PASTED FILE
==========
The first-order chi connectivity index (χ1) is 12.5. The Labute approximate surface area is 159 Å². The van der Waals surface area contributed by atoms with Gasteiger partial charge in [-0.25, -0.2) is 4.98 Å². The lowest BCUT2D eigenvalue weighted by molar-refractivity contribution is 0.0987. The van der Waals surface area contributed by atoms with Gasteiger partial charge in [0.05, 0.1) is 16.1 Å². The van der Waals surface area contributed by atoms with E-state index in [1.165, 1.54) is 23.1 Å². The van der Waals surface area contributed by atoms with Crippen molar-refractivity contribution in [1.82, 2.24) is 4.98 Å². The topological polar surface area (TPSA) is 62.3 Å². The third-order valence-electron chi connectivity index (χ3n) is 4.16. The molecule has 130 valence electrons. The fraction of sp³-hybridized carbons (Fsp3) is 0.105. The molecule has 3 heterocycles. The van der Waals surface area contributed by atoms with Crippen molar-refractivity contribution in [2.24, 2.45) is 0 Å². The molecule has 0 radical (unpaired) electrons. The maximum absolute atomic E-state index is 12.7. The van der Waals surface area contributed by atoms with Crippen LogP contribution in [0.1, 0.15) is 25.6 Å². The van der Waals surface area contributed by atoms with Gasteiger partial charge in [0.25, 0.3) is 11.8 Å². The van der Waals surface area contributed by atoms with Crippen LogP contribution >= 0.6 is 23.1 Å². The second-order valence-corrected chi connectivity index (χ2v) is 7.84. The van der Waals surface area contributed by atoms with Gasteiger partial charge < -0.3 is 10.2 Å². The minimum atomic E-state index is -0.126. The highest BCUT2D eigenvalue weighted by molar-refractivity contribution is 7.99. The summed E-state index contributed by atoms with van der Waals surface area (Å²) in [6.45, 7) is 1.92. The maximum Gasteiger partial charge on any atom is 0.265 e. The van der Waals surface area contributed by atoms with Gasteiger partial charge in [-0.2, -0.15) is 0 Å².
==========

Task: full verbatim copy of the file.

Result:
The first-order chi connectivity index (χ1) is 12.5. The Labute approximate surface area is 159 Å². The van der Waals surface area contributed by atoms with Gasteiger partial charge in [-0.25, -0.2) is 4.98 Å². The lowest BCUT2D eigenvalue weighted by molar-refractivity contribution is 0.0987. The van der Waals surface area contributed by atoms with Gasteiger partial charge in [0.05, 0.1) is 16.1 Å². The van der Waals surface area contributed by atoms with E-state index in [1.165, 1.54) is 23.1 Å². The van der Waals surface area contributed by atoms with Crippen molar-refractivity contribution in [1.82, 2.24) is 4.98 Å². The topological polar surface area (TPSA) is 62.3 Å². The third-order valence-electron chi connectivity index (χ3n) is 4.16. The molecule has 130 valence electrons. The fraction of sp³-hybridized carbons (Fsp3) is 0.105. The molecule has 3 heterocycles. The van der Waals surface area contributed by atoms with Crippen molar-refractivity contribution in [2.24, 2.45) is 0 Å². The molecule has 0 radical (unpaired) electrons. The maximum absolute atomic E-state index is 12.7. The van der Waals surface area contributed by atoms with Crippen LogP contribution in [0.1, 0.15) is 25.6 Å². The van der Waals surface area contributed by atoms with Gasteiger partial charge in [0.25, 0.3) is 11.8 Å². The van der Waals surface area contributed by atoms with Crippen LogP contribution >= 0.6 is 23.1 Å². The second-order valence-corrected chi connectivity index (χ2v) is 7.84. The van der Waals surface area contributed by atoms with Gasteiger partial charge < -0.3 is 10.2 Å². The minimum atomic E-state index is -0.126. The highest BCUT2D eigenvalue weighted by molar-refractivity contribution is 7.99. The summed E-state index contributed by atoms with van der Waals surface area (Å²) in [6.45, 7) is 1.92. The maximum Gasteiger partial charge on any atom is 0.265 e. The van der Waals surface area contributed by atoms with Gasteiger partial charge in [-0.2, -0.15) is 0 Å².